Thinking Out Loud

September 30, 2015

SQL Profile and Plan Baseline Notes

Filed under: 11g,12c,performance — mdinh @ 1:09 pm

Optimizer with Oracle Database 12c
Oracle White Paper – June 2013
http://www.oracle.com/technetwork/database/bi-datawarehousing/twp-optimizer-with-oracledb-12c-1963236.pdf

What is the difference between SQL Profiles and SQL Plan Baselines?

The difference between SQL profiles and SQL plan baselines and why SQL profiles can be shared but SQL plan baselines can’t.

By Maria Colgan-Oracle on May 08, 2012
https://blogs.oracle.com/optimizer/entry/what_is_the_different_between

Plan Stability using Sql Profiles and SQL Plan Management
Amit Bansal / 20 December, 2011
http://askdba.org/weblog/2011/12/plan-stability-using-sql-profiles-and-sql-plan-management/

what-is-the-difference-between-sql-profile-and-spm-baseline
3 OCT/10
http://intermediatesql.com/oracle/what-is-the-difference-between-sql-profile-and-spm-baseline/

Comments from Kerry Osborne September 9th, 2011 – 18:31
You didn’t mention the two biggest differences (in my opinion).

1.
Baselines know what plan they are trying recreate and SQL Profiles do not.
SQL Profiles will blindly apply any hints it has and what you get is what you get.
Baselines will apply the hints and if the optimizer gets the plan it was expecting, it uses the plan.
If it doesn’t come up with the expected plan, the hints are thrown away and the optimizer tries again (possibly with the hints from another accepted Baseline).

2.
Profiles have a “force matching” capability that allows them to be applied to multiple statements that differ only in the values of literals.
Think of it as a just in time cursor sharing feature. Baselines do not have this ability to act on multiple statements.

Comments from Kerry Osborne January 25th, 2012 – 16:38

I have seen Baselines be disregarded, even without such extreme conditions as a specified index having been removed.

The reason for this is that Baselines attempt to apply enough hints to limit the choices the optimizer has to a single plan,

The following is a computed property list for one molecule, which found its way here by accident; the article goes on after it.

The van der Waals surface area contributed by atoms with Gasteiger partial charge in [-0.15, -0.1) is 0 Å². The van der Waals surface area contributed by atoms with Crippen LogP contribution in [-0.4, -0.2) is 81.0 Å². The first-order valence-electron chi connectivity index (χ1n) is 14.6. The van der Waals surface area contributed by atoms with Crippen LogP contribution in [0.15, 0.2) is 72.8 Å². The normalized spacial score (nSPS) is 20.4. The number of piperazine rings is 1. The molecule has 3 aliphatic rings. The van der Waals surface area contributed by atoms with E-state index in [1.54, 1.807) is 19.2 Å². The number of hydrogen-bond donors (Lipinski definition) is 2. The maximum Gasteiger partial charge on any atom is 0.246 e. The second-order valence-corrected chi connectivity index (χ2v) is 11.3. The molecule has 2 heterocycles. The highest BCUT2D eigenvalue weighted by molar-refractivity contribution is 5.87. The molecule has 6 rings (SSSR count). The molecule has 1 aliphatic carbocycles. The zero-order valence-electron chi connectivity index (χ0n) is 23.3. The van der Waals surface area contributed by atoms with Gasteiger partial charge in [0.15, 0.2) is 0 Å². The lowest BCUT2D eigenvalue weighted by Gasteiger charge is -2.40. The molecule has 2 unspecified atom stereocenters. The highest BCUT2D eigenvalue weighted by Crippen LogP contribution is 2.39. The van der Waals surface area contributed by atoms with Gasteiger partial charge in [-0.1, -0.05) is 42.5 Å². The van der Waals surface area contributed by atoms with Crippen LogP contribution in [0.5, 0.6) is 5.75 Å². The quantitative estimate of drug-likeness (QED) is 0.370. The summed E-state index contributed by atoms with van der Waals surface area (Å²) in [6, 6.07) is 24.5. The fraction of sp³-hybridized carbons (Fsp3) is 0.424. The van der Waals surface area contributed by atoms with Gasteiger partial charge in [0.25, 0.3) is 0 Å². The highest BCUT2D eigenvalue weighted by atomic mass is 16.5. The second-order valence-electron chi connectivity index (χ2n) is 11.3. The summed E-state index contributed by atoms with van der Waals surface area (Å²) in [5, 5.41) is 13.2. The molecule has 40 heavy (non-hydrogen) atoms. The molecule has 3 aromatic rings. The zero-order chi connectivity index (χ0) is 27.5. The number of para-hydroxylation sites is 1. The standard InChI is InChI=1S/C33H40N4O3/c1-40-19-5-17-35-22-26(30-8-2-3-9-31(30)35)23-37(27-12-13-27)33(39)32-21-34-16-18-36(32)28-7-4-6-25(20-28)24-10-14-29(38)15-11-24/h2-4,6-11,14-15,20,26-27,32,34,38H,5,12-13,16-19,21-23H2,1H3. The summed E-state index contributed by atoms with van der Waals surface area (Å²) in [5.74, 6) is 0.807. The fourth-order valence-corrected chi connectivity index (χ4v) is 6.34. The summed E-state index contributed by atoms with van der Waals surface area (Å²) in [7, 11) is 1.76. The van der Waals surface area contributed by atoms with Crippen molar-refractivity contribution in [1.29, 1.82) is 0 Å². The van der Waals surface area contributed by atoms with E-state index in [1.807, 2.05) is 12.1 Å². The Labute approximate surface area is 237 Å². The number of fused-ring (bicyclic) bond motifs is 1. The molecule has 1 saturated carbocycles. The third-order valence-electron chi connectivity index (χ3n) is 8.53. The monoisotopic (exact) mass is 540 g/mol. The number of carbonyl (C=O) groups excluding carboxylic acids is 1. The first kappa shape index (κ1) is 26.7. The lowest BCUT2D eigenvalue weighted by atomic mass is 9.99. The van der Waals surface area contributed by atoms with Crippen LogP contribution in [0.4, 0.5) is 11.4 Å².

but there are situations where the set of hints is not sufficient to actually force the desired plan.

What I mean is that the hints will eliminate virtually all possibility but there still may be a few that are valid and so it’s possible to get a different plan.

In fact, I have even seen situations where the act of creating a Baseline causes the plan to change.

This is clearly not intended behavior but it can happen.

I think I blogged about that once. At any rate, in these cases where the optimizer arrives at a different plan than was expected,
the optimizer uses a plan generated completely without the hints (or possible picks another accepted Baseline and applies it’s hints).

This behavior is very different from SQL Profiles which blindly apply the hints.

I should also note that SQL Profiles can also be created manually with the same set of hints that would be used in a Baseline and there is a MOS note regarding how to do this.

I have blogged about that as well here:
http://kerryosborne.oracle-guy.com/2010/07/sqlt-coe_xfr_sql_profilesql/

Updated Oct 19, 2015

Strategies for Minimising SQL Execution Plan Instability
https://orastory.wordpress.com/2015/05/01/strategies-for-minimising-sql-execution-plan-instability

To baseline or not to baseline?
https://mikepargeter.wordpress.com/2015/07/21/to-baseline-or-not-to-baseline/

What you need to know about SQL Plan Management and Auto Capture
https://blogs.oracle.com/optimizer/entry/what_you_need_to_know

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